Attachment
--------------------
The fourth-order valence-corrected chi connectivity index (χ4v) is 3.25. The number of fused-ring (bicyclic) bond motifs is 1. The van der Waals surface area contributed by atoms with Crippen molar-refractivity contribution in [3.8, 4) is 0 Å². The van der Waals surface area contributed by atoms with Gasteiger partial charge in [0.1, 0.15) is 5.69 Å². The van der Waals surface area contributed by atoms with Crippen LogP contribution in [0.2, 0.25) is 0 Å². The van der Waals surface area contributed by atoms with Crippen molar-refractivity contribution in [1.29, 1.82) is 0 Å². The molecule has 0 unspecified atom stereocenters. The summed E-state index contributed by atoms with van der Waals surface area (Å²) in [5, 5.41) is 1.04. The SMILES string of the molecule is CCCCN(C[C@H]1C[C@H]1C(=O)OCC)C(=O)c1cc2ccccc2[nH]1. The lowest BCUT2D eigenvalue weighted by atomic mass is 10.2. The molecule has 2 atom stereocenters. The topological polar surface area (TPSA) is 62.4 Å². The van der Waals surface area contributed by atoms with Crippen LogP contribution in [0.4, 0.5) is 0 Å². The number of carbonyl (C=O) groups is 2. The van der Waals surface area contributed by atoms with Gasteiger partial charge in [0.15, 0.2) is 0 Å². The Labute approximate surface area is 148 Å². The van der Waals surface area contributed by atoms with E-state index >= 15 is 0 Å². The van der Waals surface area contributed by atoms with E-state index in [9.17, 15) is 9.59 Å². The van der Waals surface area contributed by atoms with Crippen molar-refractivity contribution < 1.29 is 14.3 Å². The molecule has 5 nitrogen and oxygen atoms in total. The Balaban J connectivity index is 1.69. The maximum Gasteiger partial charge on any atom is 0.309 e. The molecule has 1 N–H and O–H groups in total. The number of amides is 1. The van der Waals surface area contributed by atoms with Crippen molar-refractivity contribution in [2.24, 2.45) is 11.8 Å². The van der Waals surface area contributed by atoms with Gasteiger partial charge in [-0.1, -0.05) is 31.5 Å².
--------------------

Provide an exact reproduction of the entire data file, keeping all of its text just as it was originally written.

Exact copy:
The fourth-order valence-corrected chi connectivity index (χ4v) is 3.25. The number of fused-ring (bicyclic) bond motifs is 1. The van der Waals surface area contributed by atoms with Crippen molar-refractivity contribution in [3.8, 4) is 0 Å². The van der Waals surface area contributed by atoms with Gasteiger partial charge in [0.1, 0.15) is 5.69 Å². The van der Waals surface area contributed by atoms with Crippen LogP contribution in [0.2, 0.25) is 0 Å². The van der Waals surface area contributed by atoms with Crippen molar-refractivity contribution in [1.29, 1.82) is 0 Å². The molecule has 0 unspecified atom stereocenters. The summed E-state index contributed by atoms with van der Waals surface area (Å²) in [5, 5.41) is 1.04. The SMILES string of the molecule is CCCCN(C[C@H]1C[C@H]1C(=O)OCC)C(=O)c1cc2ccccc2[nH]1. The lowest BCUT2D eigenvalue weighted by atomic mass is 10.2. The molecule has 2 atom stereocenters. The topological polar surface area (TPSA) is 62.4 Å². The van der Waals surface area contributed by atoms with Crippen LogP contribution in [0.4, 0.5) is 0 Å². The number of carbonyl (C=O) groups is 2. The van der Waals surface area contributed by atoms with Gasteiger partial charge in [0.15, 0.2) is 0 Å². The Labute approximate surface area is 148 Å². The van der Waals surface area contributed by atoms with E-state index >= 15 is 0 Å². The van der Waals surface area contributed by atoms with E-state index in [9.17, 15) is 9.59 Å². The van der Waals surface area contributed by atoms with Crippen molar-refractivity contribution < 1.29 is 14.3 Å². The molecule has 5 nitrogen and oxygen atoms in total. The Balaban J connectivity index is 1.69. The maximum Gasteiger partial charge on any atom is 0.309 e. The molecule has 1 N–H and O–H groups in total. The number of amides is 1. The van der Waals surface area contributed by atoms with Crippen molar-refractivity contribution in [2.24, 2.45) is 11.8 Å². The van der Waals surface area contributed by atoms with Gasteiger partial charge in [-0.1, -0.05) is 31.5 Å².